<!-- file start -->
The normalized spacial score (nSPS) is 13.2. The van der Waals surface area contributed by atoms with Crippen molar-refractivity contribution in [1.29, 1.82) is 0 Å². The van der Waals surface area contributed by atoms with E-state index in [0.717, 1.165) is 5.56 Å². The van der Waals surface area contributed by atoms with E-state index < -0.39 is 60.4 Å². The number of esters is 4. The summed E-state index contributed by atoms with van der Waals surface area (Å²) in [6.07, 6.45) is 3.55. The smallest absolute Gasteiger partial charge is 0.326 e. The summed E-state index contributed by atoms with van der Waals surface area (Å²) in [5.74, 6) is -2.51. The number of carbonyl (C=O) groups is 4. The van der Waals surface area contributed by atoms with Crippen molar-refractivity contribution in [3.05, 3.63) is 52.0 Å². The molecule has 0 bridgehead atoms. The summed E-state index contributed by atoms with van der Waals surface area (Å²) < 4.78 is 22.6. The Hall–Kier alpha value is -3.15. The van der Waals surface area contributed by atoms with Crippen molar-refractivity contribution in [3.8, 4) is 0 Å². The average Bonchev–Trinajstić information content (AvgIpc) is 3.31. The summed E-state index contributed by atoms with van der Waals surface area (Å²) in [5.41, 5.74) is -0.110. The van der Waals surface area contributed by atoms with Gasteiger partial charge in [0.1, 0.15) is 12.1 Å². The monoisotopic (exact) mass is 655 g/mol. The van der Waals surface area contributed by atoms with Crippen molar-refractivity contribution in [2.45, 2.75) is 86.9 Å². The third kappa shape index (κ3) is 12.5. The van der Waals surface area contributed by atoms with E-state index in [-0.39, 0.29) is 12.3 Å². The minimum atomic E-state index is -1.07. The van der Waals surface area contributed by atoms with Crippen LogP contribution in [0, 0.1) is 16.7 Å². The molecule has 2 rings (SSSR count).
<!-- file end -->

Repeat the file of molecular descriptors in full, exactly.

The normalized spacial score (nSPS) is 13.2. The van der Waals surface area contributed by atoms with Crippen molar-refractivity contribution in [1.29, 1.82) is 0 Å². The van der Waals surface area contributed by atoms with E-state index in [0.717, 1.165) is 5.56 Å². The van der Waals surface area contributed by atoms with E-state index < -0.39 is 60.4 Å². The number of esters is 4. The summed E-state index contributed by atoms with van der Waals surface area (Å²) in [6.07, 6.45) is 3.55. The smallest absolute Gasteiger partial charge is 0.326 e. The summed E-state index contributed by atoms with van der Waals surface area (Å²) in [5.74, 6) is -2.51. The number of carbonyl (C=O) groups is 4. The van der Waals surface area contributed by atoms with Crippen molar-refractivity contribution in [3.05, 3.63) is 52.0 Å². The molecule has 0 bridgehead atoms. The summed E-state index contributed by atoms with van der Waals surface area (Å²) < 4.78 is 22.6. The Hall–Kier alpha value is -3.15. The van der Waals surface area contributed by atoms with Crippen molar-refractivity contribution in [3.8, 4) is 0 Å². The average Bonchev–Trinajstić information content (AvgIpc) is 3.31. The summed E-state index contributed by atoms with van der Waals surface area (Å²) in [5.41, 5.74) is -0.110. The van der Waals surface area contributed by atoms with Gasteiger partial charge in [0.1, 0.15) is 12.1 Å². The monoisotopic (exact) mass is 655 g/mol. The van der Waals surface area contributed by atoms with Crippen molar-refractivity contribution in [2.45, 2.75) is 86.9 Å². The third kappa shape index (κ3) is 12.5. The van der Waals surface area contributed by atoms with E-state index in [-0.39, 0.29) is 12.3 Å². The minimum atomic E-state index is -1.07. The van der Waals surface area contributed by atoms with Crippen LogP contribution in [0, 0.1) is 16.7 Å². The molecule has 2 rings (SSSR count).